Workshop for High-Energy Physics at UCL, Part 2

Posted 2013-02-27 by Ben Waugh in University College London.

Three months after part 1, the second half of the UCL Software Carpentry workshop for High-Energy Physics took place on Friday 15th February 2013.

The experimental format with two sessions three months apart might have worked better if, as envisaged, we had managed to get an online discussion going in the gap. Unfortunately this did not work out. Despite several attempts at chasing up the participants, no-one registered or posted anything on the course web site. After talking to some of the students, I think their interest was just not great enough to overcome the bureaucracy involved in registering on the UCL Moodle server and the tendency to focus on their other (assessed) courses and research projects. Attendance was down from 65% to 30% (6 of 20 students), although those who did attend were clearly motivated, worked hard and asked thoughtful questions. With two helpers (James Hetherington and HEP postgrad Sam Cook) and myself as instructor, we had a student:staff ratio of 2:1.

Most of the morning session was spent getting back to where we were at the end of part 1, with various technical problems needing to be solved all over again. Surprisingly, everyone came back after lunch and the afternoon session was, I think, rather more successful. Taking advantage of the small student numbers, we divided the class into two teams of three, and set them to work on different parts of the same code base. One team wrote code to retrieve a list of particle four-momenta from a collision event, while the other team worked on generating a list of oppositely-charged pairs from a list of particles.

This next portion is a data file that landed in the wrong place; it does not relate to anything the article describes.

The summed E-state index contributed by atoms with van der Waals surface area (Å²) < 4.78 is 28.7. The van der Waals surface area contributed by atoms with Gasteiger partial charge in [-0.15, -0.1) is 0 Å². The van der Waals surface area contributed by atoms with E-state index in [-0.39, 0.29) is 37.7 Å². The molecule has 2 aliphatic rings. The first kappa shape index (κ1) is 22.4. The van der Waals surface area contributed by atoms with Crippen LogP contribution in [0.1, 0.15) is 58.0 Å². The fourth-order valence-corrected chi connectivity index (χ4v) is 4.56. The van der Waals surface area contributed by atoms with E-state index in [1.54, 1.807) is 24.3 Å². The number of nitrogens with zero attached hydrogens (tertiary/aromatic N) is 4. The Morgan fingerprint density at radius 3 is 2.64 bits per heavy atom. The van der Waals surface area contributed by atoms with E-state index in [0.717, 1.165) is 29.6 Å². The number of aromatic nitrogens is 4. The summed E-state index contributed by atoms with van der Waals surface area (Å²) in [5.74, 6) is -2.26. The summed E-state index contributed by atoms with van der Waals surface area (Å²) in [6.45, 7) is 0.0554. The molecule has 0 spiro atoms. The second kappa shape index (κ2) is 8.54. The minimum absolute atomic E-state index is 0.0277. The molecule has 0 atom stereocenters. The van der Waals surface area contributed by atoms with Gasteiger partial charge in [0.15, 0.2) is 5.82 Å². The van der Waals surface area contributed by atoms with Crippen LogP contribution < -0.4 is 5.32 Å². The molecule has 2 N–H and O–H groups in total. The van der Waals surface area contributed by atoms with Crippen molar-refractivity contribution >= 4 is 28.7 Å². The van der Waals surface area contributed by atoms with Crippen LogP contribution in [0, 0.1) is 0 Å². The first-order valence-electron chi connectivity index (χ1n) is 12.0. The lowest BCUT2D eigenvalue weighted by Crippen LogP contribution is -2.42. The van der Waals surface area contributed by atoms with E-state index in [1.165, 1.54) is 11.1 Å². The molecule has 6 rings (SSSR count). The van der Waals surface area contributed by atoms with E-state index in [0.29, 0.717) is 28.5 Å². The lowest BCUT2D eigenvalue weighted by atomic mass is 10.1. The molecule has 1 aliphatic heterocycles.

Due in part to the nature of their tasks and the input they had to work with, the first team took a fairly ad-hoc approach to testing their code, while the second wrote a fairly comprehensive set of unit tests. In between iterations (of about 20 minutes each) they talked about what they had done and what problems they had encountered, and after each iteration they pushed their code to the shared repository on GitHub, merging their changes where needed.

During the last half hour I pulled the merged code from both teams into my local repository and used a separate Git branch (based on my own version of the code) to plot the results. Then I rushed through a list of topics we had not managed to cover, including testing floating-point numbers.

While there is a lot more material I would have liked to cover, and could perhaps have covered by imposing a more rigid structure on the event, I suspect that the most effective learning experience was the rather chaotic extended exercise in collaborative code development. What I would like to do next year is find a way to scale this up to what I hope will be a larger class.

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